Do you have a data backup plan for your critical data?

Do you have a data backup plan for your critical data?

Posted on June 28th, 2011 by admin


We create a lot of data – and it is doubling every two years according to IDC and EMC.

In 2011 we will create or replicate 1.8 zettabytes of data.  What is a zettabyte?  It is 1021 or 1,000,000,000,000,000,000,000 bytes.

Storage cost have fallen through the floor, storage is nearly free in the grand scheme of things.  New computers are coming with terabyte drives and we keep filling them up with pictures, videos and music.  All that valuable data we cherish and would be devastated if it was lost.

Having huge storage is great but it is just like having a big briefcase – the bigger the case the more junk we carry.  What most people do not plan for is that disastrous blue screen of death – when the system does not boot and you get the user friendly screen filled with ones and zeros – figure that out.

We ask clients, would you be able to recover your data if I shot a hole in that hard drive right now?  If the answer is NO, then your backup procedure is broken.

Fortunately fixing it is easy and very inexpensive.  If any of your data can’t be lost do the following;

  1. Get a 250 or 500 GB external USB powered hard drive – Around $ 45 – $ 60
  2. Download a backup utility like Cobian and set daily backups of critical data – Free at 
  3. Invest in a personal cloud solution like Jungle disk or Mozy and back up those same critical files – Around $ 5/month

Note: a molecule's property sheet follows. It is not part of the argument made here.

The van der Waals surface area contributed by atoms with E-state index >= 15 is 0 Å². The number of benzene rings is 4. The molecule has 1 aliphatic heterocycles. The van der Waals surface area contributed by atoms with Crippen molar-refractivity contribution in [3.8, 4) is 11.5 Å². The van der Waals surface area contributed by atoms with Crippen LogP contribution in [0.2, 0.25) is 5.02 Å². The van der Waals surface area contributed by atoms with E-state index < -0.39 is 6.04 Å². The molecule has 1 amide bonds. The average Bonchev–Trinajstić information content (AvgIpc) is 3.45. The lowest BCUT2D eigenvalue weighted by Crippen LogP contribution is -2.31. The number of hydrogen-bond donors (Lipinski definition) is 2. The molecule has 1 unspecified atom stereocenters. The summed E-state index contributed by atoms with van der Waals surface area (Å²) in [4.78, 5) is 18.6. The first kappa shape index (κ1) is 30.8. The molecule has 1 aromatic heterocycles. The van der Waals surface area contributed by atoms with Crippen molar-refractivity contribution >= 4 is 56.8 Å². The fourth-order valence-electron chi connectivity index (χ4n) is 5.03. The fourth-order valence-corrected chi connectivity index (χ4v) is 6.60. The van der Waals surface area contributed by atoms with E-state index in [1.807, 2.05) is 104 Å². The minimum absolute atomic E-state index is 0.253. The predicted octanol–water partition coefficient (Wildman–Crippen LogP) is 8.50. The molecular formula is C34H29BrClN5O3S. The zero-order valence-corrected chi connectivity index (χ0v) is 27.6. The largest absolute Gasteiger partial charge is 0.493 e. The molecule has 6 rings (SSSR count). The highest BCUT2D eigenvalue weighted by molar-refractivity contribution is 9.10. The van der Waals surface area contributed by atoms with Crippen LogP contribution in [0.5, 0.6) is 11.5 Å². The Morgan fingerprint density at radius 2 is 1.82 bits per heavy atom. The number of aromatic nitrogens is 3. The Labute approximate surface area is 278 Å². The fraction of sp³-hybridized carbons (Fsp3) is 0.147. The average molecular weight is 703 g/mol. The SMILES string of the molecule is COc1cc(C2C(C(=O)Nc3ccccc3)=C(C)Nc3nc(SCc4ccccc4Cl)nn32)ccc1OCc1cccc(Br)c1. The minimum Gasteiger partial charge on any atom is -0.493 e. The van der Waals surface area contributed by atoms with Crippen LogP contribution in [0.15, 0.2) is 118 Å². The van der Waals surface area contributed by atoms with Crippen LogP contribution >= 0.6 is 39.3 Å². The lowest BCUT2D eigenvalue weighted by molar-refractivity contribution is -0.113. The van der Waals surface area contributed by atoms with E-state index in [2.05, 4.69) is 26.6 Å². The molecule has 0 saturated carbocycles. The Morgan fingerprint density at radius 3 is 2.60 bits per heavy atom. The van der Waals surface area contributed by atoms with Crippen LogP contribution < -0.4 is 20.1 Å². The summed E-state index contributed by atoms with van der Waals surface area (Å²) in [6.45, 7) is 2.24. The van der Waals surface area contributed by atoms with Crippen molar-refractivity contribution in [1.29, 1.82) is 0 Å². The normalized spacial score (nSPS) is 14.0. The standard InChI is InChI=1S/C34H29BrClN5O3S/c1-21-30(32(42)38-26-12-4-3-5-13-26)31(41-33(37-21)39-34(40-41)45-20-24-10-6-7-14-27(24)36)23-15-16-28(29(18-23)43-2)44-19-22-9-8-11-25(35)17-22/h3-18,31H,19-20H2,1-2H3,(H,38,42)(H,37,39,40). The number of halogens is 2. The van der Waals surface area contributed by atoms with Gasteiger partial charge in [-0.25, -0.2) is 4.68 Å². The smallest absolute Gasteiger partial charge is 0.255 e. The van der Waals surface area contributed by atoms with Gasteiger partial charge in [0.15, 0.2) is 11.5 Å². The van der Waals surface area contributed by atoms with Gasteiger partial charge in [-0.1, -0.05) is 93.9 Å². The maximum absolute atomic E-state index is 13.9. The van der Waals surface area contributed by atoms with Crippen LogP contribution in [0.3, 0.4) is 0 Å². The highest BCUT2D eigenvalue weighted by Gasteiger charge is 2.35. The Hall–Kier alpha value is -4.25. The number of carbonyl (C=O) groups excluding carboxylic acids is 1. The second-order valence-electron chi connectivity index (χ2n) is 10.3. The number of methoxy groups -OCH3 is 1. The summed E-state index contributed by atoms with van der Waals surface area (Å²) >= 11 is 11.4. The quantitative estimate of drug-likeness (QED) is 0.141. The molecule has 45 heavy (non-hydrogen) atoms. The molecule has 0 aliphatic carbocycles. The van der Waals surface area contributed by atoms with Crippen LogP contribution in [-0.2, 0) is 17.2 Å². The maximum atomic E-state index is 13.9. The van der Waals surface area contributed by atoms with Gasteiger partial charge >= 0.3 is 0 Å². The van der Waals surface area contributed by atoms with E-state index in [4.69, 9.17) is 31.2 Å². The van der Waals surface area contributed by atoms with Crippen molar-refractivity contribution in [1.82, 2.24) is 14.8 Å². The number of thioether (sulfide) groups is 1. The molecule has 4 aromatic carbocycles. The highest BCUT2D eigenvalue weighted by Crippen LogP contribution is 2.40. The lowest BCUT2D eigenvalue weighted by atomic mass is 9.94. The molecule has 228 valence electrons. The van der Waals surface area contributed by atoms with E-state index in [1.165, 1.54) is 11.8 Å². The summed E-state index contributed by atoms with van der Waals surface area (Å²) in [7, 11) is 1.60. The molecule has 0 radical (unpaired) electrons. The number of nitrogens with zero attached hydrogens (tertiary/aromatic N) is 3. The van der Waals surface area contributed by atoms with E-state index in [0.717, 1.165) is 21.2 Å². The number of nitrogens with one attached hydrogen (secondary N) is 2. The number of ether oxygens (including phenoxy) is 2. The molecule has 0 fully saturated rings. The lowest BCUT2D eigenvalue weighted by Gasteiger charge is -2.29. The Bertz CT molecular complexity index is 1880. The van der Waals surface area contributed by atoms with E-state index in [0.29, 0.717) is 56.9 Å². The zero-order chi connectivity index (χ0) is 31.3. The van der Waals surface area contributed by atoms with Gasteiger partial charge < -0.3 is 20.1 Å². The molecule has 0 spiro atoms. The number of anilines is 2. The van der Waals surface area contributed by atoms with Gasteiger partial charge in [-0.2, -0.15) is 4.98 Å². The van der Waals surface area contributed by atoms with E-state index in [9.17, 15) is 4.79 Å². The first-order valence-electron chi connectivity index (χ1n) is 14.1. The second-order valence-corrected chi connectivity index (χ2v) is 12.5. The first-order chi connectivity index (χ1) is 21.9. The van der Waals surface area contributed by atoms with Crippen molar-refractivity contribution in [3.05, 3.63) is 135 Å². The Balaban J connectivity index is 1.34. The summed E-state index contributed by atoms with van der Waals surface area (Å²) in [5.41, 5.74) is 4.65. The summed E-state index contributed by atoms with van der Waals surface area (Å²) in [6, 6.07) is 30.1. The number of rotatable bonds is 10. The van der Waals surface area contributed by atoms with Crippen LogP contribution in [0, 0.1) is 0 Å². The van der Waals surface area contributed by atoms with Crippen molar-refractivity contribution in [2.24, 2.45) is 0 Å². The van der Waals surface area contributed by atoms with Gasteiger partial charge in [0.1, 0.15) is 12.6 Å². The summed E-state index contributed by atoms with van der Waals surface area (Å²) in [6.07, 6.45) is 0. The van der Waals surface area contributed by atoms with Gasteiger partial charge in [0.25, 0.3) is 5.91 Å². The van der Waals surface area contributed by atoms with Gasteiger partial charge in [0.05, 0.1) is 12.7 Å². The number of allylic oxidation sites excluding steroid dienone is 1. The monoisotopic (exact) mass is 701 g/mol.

Local IT professionals can only recover lost data to a certain extent.  When hard drives have serious failures and cannot be mounted a more detailed recovery process is needed.  These services typically utilize clean rooms and can recover data directly from the hard drive patters – Sound expensive?  It is.  Costs can range from $ 500 to thousands of dollars depending on the damage and size of the data.

Ever wonder why hard drives are so inexpensive?  Do you know the equation – Faster, Better, Cheaper?  Pick any two only.  Since consumers are so price driven a $ 75 terabyte hard drive seems like a bargain – hey let’s get two – one for each foot!

The down side of low cost is a product that will not last as long as it used to.  We advise clients that hard drives should be replaced no longer than every 3 years.  At the cost point today that is just good insurance.

If you have even more data or a small business environment then you need to look at RAID backups.  This is basically a set of redundant hard drives so WHEN, not IF, a drive fails the data is safe on one or more of the other drives.

Contact your local IT professional and see how affordable a solid backup solution can be deployed for you.

See the “Mashable” article to visualize what 1.8 zettabytes looks like layman’s terms.